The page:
Die letzten 5 Focus-News des innovations-reports im Überblick:

Im Focus: ScanCut project completed: laser cutting enables more intricate plug connector designs

Scientists at the Fraunhofer Institute for Laser Technology ILT have come up with a striking new addition to contact stamping technologies in the ERDF research project ScanCut. In collaboration with industry partners from North Rhine-Westphalia, the Aachen-based team of researchers developed a hybrid manufacturing process for the laser cutting of thin-walled metal strips. This new process makes it possible to fabricate even the tiniest details of contact parts in an eco-friendly, high-precision and efficient manner.

Plug connectors are tiny and, at first glance, unremarkable – yet modern vehicles would be unable to function without them. Several thousand plug connectors...

Im Focus: New Strategy Against Osteoporosis

An international research team has found a new approach that may be able to reduce bone loss in osteoporosis and maintain bone health.

Osteoporosis is the most common age-related bone disease which affects hundreds of millions of individuals worldwide. It is estimated that one in three women...

Im Focus: AI & single-cell genomics

New software predicts cell fate

Traditional single-cell sequencing methods help to reveal insights about cellular differences and functions - but they do this with static snapshots only...

Im Focus: TU Graz Researchers synthesize nanoparticles tailored for special applications

“Core-shell” clusters pave the way for new efficient nanomaterials that make catalysts, magnetic and laser sensors or measuring devices for detecting electromagnetic radiation more efficient.

Whether in innovative high-tech materials, more powerful computer chips, pharmaceuticals or in the field of renewable energies, nanoparticles – smallest...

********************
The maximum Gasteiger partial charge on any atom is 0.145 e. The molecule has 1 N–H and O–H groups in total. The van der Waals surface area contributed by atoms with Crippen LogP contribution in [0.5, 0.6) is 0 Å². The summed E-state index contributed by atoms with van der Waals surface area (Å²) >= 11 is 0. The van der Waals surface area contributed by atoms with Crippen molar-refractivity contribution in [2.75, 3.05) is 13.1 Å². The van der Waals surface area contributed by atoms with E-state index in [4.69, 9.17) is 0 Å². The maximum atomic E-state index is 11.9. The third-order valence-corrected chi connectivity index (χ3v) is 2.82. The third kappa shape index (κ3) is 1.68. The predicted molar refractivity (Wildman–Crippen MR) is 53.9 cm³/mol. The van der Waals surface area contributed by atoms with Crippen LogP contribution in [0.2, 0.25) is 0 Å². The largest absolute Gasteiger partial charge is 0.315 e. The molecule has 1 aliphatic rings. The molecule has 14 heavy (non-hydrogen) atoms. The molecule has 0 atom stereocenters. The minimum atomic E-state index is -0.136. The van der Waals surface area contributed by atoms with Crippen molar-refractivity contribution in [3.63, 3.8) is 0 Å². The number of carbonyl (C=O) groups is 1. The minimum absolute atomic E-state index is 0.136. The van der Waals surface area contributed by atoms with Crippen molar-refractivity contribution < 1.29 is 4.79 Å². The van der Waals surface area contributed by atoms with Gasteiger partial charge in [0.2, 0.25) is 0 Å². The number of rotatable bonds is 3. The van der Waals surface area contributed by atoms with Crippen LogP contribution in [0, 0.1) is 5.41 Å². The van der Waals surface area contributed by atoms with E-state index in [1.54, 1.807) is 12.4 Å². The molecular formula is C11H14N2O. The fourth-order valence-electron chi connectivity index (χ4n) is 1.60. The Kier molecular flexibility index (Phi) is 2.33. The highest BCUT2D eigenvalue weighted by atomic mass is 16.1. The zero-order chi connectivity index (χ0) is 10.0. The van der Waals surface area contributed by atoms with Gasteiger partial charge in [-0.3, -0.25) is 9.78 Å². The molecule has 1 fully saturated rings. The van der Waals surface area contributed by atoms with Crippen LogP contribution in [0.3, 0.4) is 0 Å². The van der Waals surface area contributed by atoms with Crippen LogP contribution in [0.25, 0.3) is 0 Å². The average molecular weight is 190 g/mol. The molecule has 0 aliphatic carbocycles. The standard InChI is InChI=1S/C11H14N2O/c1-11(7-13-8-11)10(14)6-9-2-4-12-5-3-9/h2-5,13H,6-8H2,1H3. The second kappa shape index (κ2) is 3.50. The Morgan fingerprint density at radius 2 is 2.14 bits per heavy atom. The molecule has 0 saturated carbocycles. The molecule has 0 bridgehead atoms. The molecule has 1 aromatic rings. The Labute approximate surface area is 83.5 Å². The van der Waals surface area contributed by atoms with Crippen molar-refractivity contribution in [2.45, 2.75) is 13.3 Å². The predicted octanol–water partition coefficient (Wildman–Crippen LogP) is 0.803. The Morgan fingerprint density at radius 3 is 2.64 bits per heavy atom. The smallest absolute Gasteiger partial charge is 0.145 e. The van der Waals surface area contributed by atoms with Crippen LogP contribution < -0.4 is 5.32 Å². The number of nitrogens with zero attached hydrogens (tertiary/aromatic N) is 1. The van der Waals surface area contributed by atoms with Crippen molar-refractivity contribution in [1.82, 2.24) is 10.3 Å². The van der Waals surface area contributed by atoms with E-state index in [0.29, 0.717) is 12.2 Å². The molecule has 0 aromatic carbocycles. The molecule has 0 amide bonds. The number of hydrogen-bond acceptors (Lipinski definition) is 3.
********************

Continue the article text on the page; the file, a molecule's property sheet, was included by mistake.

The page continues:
Im Focus: Tailored light inspired by nature

An international research team with Prof. Cornelia Denz from the Institute of Applied Physics at the University of Münster develop for the first time light fields using caustics that do not change during propagation. With the new method, the physicists cleverly exploit light structures that can be seen in rainbows or when light is transmitted through drinking glasses.

Modern applications as high resolution microsopy or micro- or nanoscale material processing require customized laser beams that do not change during...

All Focus news of the innovation-report >>>

Anzeige

Anzeige

VideoLinks
Industry & Economy
Event News

“Conference on Laser Polishing – LaP 2020”: The final touches for surfaces

23.07.2020 | Event News

Conference radar for cybersecurity

21.07.2020 | Event News

Contact Tracing Apps against COVID-19: German National Academy Leopoldina hosts international virtual panel discussion

07.07.2020 | Event News

 
Latest News

Rare Earth Elements in Norwegian Fjords?

06.08.2020 | Earth Sciences

Anode material for safe batteries with a long cycle life

06.08.2020 | Power and Electrical Engineering

Turning carbon dioxide into liquid fuel

06.08.2020 | Life Sciences

VideoLinks
Science & Research
Overview of more VideoLinks >>>